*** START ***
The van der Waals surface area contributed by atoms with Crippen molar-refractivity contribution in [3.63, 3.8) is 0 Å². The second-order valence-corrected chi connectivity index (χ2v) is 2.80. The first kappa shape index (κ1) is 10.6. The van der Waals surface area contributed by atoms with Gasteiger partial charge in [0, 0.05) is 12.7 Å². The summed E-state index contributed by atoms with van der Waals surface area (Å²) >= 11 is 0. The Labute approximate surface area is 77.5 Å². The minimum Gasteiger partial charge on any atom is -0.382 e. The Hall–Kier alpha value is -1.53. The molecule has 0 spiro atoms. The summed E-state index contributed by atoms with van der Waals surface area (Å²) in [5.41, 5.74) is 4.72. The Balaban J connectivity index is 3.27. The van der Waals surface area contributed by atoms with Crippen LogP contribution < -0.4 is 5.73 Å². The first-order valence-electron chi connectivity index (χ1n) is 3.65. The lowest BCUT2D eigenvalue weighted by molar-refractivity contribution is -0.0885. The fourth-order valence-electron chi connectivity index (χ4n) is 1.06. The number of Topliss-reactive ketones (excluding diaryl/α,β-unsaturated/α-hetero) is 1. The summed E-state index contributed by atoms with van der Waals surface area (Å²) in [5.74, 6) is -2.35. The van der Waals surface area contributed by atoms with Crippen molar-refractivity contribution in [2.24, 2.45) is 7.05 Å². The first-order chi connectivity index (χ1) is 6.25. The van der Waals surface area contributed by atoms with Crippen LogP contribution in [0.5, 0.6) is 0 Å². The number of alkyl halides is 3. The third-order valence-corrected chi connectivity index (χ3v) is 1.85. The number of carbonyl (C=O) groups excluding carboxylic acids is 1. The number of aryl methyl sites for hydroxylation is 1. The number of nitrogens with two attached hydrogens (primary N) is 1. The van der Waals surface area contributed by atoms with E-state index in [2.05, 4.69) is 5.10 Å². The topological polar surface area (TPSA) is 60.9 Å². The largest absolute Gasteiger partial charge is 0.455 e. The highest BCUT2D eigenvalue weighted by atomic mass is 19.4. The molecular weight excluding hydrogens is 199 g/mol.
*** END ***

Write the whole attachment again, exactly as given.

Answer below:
The van der Waals surface area contributed by atoms with Crippen molar-refractivity contribution in [3.63, 3.8) is 0 Å². The second-order valence-corrected chi connectivity index (χ2v) is 2.80. The first kappa shape index (κ1) is 10.6. The van der Waals surface area contributed by atoms with Gasteiger partial charge in [0, 0.05) is 12.7 Å². The summed E-state index contributed by atoms with van der Waals surface area (Å²) >= 11 is 0. The Labute approximate surface area is 77.5 Å². The minimum Gasteiger partial charge on any atom is -0.382 e. The Hall–Kier alpha value is -1.53. The molecule has 0 spiro atoms. The summed E-state index contributed by atoms with van der Waals surface area (Å²) in [5.41, 5.74) is 4.72. The Balaban J connectivity index is 3.27. The van der Waals surface area contributed by atoms with Crippen LogP contribution < -0.4 is 5.73 Å². The first-order valence-electron chi connectivity index (χ1n) is 3.65. The lowest BCUT2D eigenvalue weighted by molar-refractivity contribution is -0.0885. The fourth-order valence-electron chi connectivity index (χ4n) is 1.06. The number of Topliss-reactive ketones (excluding diaryl/α,β-unsaturated/α-hetero) is 1. The summed E-state index contributed by atoms with van der Waals surface area (Å²) in [5.74, 6) is -2.35. The van der Waals surface area contributed by atoms with Crippen molar-refractivity contribution in [2.24, 2.45) is 7.05 Å². The first-order chi connectivity index (χ1) is 6.25. The van der Waals surface area contributed by atoms with Crippen LogP contribution in [0.5, 0.6) is 0 Å². The number of alkyl halides is 3. The third-order valence-corrected chi connectivity index (χ3v) is 1.85. The number of carbonyl (C=O) groups excluding carboxylic acids is 1. The number of aryl methyl sites for hydroxylation is 1. The number of nitrogens with two attached hydrogens (primary N) is 1. The van der Waals surface area contributed by atoms with E-state index in [2.05, 4.69) is 5.10 Å². The topological polar surface area (TPSA) is 60.9 Å². The largest absolute Gasteiger partial charge is 0.455 e. The highest BCUT2D eigenvalue weighted by atomic mass is 19.4. The molecular weight excluding hydrogens is 199 g/mol.